Dick's Sporting Goods likes big stores and big signs.

The Pittsburgh-based retailer, which hopes to open a store just south of Coddingtown mall, requires its store entrances be tall, wide, and prominently display the Dick's logo on a green background.

"They want you to be able to go anywhere in the country and say 'That's a Dick's,'" said architect Ed Wade of Herschman Architects in Cleveland.

But Santa Rosa's Design Review Board on Thursday objected to the proposed store's massive entrance, which members said looked like a 50-foot tall billboard bolted onto the front of a one-story building.

"I think it's there to be a billboard," Chairman Doug Hilberman said of the entrance. "I think it's out of proportion with the rest of the store. (It) seems to be there for no other reason than to provide signage."

Board member Warren Hedgpeth called the size of the entrance tower "very disarming" and said its "tipsy topsy height" wasn't well integrated with the rest of the structure.

"I think the scale is too big. It's too loud. I think it's better to scale it down some," Hedgpeth suggested.

The size of the entrance was just one of many concerns expressed by the board about the application by Codding Enterprises, which said it has been working for two years to land Dick's as a tenant for a proposed 50,000-square-foot building at the intersection of Cleveland and Edwards avenues.

Some wanted to see better access for pedestrians and improved parking. Others wanted the side of the building facing an apartment complex to be something other than a blank wall. More information was requested about how two heritage oaks would survive construction.

Some members of the public worried about how the project would impact the western landing of a future bicycle bridge planned for the area.

But the size and scale of the entrance was the biggest issue by far for the board.

Codding officials explained that they had worked to get Dick's executives to accept changes to its typical big-box store design. These included making 80 percent of the front of the store glass, something they don't normally do because it changes how they lay out the store interior. Other architectural elements — such as the use of brick, stonework and awnings — were added to help the building match some elements of nearby Coddingtown.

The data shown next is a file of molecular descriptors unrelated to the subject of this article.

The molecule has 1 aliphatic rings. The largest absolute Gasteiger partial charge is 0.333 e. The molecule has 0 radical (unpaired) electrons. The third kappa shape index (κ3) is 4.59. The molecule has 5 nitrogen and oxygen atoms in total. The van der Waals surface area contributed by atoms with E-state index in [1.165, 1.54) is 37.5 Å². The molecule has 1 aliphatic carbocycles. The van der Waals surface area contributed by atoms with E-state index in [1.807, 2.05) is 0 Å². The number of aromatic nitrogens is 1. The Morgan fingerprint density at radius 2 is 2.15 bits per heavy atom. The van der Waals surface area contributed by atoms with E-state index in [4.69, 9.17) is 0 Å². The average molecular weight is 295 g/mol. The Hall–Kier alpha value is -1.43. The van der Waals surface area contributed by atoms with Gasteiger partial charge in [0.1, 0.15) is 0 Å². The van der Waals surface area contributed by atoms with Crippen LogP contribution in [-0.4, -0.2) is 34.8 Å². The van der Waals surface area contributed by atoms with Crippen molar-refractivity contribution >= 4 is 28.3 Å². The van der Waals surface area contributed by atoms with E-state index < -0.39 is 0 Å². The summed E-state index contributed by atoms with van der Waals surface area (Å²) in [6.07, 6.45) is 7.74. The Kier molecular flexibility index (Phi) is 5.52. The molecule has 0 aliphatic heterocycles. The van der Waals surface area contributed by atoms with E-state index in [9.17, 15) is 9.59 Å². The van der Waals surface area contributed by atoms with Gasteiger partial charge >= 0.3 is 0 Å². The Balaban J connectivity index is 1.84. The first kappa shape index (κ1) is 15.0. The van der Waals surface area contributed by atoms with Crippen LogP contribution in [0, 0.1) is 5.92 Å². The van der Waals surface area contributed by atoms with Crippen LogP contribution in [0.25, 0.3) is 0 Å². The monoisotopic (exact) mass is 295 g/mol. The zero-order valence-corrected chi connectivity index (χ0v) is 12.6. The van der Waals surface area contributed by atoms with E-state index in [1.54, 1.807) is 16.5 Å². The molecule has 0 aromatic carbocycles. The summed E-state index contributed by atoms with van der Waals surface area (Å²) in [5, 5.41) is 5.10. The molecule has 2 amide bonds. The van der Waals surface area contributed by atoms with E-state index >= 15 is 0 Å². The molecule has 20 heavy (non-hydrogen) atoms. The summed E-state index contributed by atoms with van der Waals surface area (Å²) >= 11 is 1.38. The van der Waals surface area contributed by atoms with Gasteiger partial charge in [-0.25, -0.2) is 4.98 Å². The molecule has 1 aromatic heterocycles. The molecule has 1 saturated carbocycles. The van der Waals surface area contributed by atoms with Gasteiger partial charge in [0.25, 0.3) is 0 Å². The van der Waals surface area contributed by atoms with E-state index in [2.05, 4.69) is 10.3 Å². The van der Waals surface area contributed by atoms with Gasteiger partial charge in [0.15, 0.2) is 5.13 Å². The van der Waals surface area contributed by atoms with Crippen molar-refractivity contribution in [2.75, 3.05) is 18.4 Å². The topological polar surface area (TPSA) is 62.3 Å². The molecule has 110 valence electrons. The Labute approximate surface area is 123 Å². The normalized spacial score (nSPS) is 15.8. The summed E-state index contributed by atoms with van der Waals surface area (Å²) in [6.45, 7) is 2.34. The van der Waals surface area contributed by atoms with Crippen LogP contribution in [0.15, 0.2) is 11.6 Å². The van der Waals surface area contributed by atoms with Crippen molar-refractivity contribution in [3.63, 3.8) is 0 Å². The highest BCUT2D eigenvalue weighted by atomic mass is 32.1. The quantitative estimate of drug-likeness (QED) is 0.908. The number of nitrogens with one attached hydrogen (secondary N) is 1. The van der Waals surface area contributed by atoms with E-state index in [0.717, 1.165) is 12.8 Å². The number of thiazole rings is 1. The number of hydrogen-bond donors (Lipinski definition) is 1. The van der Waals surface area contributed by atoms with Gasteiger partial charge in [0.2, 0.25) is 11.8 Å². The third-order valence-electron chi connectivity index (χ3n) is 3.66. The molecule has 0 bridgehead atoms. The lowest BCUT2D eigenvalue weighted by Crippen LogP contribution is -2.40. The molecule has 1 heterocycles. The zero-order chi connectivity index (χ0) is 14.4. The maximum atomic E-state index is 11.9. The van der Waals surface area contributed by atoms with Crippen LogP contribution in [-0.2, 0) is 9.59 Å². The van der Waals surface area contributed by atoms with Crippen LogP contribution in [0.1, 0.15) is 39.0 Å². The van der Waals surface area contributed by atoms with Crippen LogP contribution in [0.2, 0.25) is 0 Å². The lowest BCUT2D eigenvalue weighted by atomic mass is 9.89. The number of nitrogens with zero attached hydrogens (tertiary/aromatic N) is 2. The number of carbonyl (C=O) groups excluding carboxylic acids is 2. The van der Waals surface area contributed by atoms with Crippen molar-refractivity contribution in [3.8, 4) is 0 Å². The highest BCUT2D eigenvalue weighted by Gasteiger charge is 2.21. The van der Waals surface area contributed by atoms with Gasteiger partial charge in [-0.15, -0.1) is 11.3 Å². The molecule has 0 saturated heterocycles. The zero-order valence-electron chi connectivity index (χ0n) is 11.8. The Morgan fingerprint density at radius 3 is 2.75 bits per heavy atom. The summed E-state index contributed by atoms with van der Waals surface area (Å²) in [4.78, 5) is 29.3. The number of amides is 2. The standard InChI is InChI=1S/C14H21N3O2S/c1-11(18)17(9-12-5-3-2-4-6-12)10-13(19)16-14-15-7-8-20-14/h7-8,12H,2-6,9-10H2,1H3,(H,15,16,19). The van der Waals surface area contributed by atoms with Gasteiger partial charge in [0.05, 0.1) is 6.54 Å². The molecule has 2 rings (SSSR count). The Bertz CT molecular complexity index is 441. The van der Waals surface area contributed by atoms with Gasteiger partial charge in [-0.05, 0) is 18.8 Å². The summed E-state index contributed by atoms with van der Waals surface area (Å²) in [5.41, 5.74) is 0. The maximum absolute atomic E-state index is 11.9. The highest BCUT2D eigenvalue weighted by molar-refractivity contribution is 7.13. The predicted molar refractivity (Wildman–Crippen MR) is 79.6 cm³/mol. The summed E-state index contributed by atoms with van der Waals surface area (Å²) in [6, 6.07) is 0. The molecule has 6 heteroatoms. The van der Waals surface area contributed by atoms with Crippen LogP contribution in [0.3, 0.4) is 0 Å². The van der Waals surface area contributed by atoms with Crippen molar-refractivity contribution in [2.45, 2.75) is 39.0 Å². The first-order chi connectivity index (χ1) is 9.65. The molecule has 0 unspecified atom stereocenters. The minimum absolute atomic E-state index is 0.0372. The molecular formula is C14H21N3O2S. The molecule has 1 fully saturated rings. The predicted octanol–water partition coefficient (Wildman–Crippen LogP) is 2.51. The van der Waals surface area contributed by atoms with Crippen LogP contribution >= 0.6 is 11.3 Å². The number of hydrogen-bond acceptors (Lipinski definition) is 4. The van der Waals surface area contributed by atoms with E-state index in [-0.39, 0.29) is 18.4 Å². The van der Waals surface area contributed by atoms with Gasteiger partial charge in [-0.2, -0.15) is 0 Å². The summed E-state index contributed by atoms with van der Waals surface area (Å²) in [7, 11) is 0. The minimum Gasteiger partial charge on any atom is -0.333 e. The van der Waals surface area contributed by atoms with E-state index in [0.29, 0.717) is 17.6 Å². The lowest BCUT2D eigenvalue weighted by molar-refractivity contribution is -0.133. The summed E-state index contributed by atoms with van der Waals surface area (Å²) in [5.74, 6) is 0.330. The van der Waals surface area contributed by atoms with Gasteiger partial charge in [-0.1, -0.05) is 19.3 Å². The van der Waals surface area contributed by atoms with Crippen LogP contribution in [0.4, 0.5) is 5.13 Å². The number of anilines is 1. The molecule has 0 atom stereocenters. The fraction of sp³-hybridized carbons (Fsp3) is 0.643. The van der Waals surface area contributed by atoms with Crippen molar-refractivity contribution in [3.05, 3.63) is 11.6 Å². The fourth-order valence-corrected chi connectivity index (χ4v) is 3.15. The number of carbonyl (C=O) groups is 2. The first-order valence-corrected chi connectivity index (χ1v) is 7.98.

"We pushed and pushed and pushed Dick's to bend on their prototype store," said Kirstie Moore, development director at Codding Enterprises.

But top executives at the company were adamant that the core design of the entryway was not something they would change, Wade said. In one case the company ordered the entrance of a store under construction to be torn down and rebuilt because it was eight feet too narrow, Wade said.

Moore said Codding Enterprises was "caught between a rock and a hard place" because Dick's officials were inflexible on the issue.

"I think the entry tower is going to be a sticking point for Dick's. That is their brand," Moore said.

But the city has been equally adamant that signs can't just stick up from the top of buildings like crowns.

Building signs are not allowed to be placed over the level of the building's parapet unless it is found by the Design Review Board to "qualify as an architectural element designed in conjunction with the building architecture."

While the design of the Dick's logo sign — with its 10-foot letters and basketball for an apostrophe — was not something before the board, all six members present unanimously agreed the tower to which it would be affixed was not as an integral part of the building.

"If we were to identify a branding as an architectural element, every single business around would claim that their logo and branding was an architectural element. We have to create some distinction," Hilberman said.

At one point during the meeting, Codding officials asked the board to vote the project as presented, a sign that the company might appeal a denial to the City Council. But ultimately, they agreed to try to get Dick's to agree to a smaller entryway more integrated with the rest of the building.Hilberman said he appreciated the work Codding Enterprises had done on the design of the main building, as well as a smaller 2,480-square-foot building on the corner of the property with more modern elements similar to the new Luther Burbank Savings building downtown.

But he said he sympathized with the position the company found itself in.

"To try to take a national brand and to try to then alter it for both existing conditions and also for the local vernacular, it's always a challenge," Hilberman said.

(You can reach Staff Writer Kevin McCallum at 521-5207 or kevin.mccallum@pressdemocrat.com. On Twitter @citybeater.)